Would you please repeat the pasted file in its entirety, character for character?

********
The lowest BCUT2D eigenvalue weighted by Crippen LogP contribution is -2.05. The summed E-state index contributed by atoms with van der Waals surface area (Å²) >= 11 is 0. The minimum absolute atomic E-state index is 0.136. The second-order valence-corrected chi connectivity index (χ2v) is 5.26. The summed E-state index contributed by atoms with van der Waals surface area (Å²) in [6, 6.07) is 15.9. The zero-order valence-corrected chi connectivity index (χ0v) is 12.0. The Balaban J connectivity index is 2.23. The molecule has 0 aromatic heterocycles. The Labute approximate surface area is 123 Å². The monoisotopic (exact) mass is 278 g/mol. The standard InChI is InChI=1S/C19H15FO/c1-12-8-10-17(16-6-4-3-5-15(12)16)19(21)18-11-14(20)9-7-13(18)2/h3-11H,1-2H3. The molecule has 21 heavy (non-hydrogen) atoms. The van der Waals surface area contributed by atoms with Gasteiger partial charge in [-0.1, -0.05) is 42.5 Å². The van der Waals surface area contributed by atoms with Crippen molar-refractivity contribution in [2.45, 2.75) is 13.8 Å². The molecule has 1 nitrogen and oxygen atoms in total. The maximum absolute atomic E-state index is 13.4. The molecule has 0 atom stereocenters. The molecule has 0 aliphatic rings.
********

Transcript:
The lowest BCUT2D eigenvalue weighted by Crippen LogP contribution is -2.05. The summed E-state index contributed by atoms with van der Waals surface area (Å²) >= 11 is 0. The minimum absolute atomic E-state index is 0.136. The second-order valence-corrected chi connectivity index (χ2v) is 5.26. The summed E-state index contributed by atoms with van der Waals surface area (Å²) in [6, 6.07) is 15.9. The zero-order valence-corrected chi connectivity index (χ0v) is 12.0. The Balaban J connectivity index is 2.23. The molecule has 0 aromatic heterocycles. The Labute approximate surface area is 123 Å². The monoisotopic (exact) mass is 278 g/mol. The standard InChI is InChI=1S/C19H15FO/c1-12-8-10-17(16-6-4-3-5-15(12)16)19(21)18-11-14(20)9-7-13(18)2/h3-11H,1-2H3. The molecule has 21 heavy (non-hydrogen) atoms. The van der Waals surface area contributed by atoms with Gasteiger partial charge in [-0.1, -0.05) is 42.5 Å². The van der Waals surface area contributed by atoms with Crippen molar-refractivity contribution in [2.45, 2.75) is 13.8 Å². The molecule has 1 nitrogen and oxygen atoms in total. The maximum absolute atomic E-state index is 13.4. The molecule has 0 atom stereocenters. The molecule has 0 aliphatic rings.